Dr. Paul Farmer, the titan of global public health who died Monday in Rwanda, leaves more than just a legacy of good deeds and personal leadership. It would not be an overstatement to say that Farmer, who was 62, changed the way the world, and in particular the medical profession, thinks about the health of the globe’s poorest and most vulnerable.
Farmer’s death, from an acute cardiac event, was announced by Partners in Health, the Boston-based international nonprofit he cofounded in Haiti in the 1990s. Under his leadership, the group saved millions of lives by delivering health care in the world’s poorest regions and by helping to build high-quality hospitals in underprivileged countries like Haiti and Sierra Leone.
They were not, of course, the first doctors who sought to help disadvantaged people and countries. But Farmer and Partners in Health created a new community-based model to fight health care inequities globally. Farmer believed in practicing “social medicine” — that is, the idea that one must address the underlying socioeconomic factors behind a patient and their diseases.
Farmer reached prominence after the nonfiction book “Mountains Beyond Mountains: The Quest of Dr. Paul Farmer, a Man Who Would Cure the World” was published in 2003. Its Pulitzer Prize-winning author, Tracy Kidder, followed Farmer while he treated prisoners and the poor in places such as Haiti, Moscow, and Paris. “His dream, he once told me, was to start a movement that would refuse to accept, and would strive to repair, the grotesque health inequities among and within the countries of the world,” Kidder wrote in an essay after Farmer’s passing.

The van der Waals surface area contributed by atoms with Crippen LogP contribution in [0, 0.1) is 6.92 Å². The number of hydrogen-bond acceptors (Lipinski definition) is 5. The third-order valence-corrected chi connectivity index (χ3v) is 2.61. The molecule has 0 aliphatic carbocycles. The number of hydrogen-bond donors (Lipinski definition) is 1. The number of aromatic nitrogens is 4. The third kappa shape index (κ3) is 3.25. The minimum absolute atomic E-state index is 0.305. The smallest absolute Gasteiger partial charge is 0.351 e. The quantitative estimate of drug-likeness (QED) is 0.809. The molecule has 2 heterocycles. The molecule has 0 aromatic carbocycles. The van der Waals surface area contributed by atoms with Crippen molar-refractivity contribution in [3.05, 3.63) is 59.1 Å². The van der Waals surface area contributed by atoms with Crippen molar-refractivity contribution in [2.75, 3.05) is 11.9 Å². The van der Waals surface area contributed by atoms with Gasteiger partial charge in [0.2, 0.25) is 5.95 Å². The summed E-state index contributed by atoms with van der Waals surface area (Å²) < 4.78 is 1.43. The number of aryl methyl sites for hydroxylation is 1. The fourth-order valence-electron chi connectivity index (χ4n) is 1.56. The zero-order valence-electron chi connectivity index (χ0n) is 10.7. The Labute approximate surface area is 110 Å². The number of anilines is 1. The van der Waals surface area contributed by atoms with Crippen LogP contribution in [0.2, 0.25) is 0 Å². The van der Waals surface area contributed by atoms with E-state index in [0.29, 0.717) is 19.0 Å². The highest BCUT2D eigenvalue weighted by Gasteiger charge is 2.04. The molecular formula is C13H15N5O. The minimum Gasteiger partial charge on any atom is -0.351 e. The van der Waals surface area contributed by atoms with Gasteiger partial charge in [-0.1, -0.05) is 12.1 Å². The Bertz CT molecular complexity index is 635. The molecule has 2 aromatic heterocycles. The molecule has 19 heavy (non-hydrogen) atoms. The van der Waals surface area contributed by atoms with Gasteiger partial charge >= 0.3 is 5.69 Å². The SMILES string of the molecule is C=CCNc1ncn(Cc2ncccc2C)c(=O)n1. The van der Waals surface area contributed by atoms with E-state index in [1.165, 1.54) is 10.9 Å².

Boston was the nucleus of Farmer’s life work. Partners in Health was founded with a $1 million donation from developer and philanthropist Tom White, whose construction firm built the Park Plaza Hotel, Foxboro Stadium, and part of Boston’s subway system, among many other Boston landmarks.
The organization has grown into a worldwide endeavor, with a presence in a dozen countries, including Peru, Russia, and Malawi. Its success is a testament to the tremendous global impact that a man with a grand vision, unrelenting drive, and the right support can make.
Where others saw insurmountable obstacles — civil conflict, remote villages, lack of funding, corrupt institutions and governments — Farmer found a way to deliver care in a sustainable way. Farmer and Partners in Health have been behind, directly and indirectly, scores of global public health efforts, like campaigns against tuberculosis and AIDS. The group has worked locally, too. When the COVID-19 pandemic first hit Massachusetts in 2020, Farmer and Partners in Health brought the expertise gained when they helped fight the Ebola outbreak in West Africa to a contact tracing initiative to combat the spread of the coronavirus. The nonprofit coordinated the state’s contact tracing initiative, which was responsible for making roughly 2.7 million calls to residents.
Social injustice and inequalities indeed have a cure, and Farmer’s humanitarian career embodies it. He believed that every human being — no matter how poor or disenfranchised — deserves access to high-quality health care. And by putting that belief into action, he inspired thousands of people — former patients, mentees, students — to follow in his footsteps.
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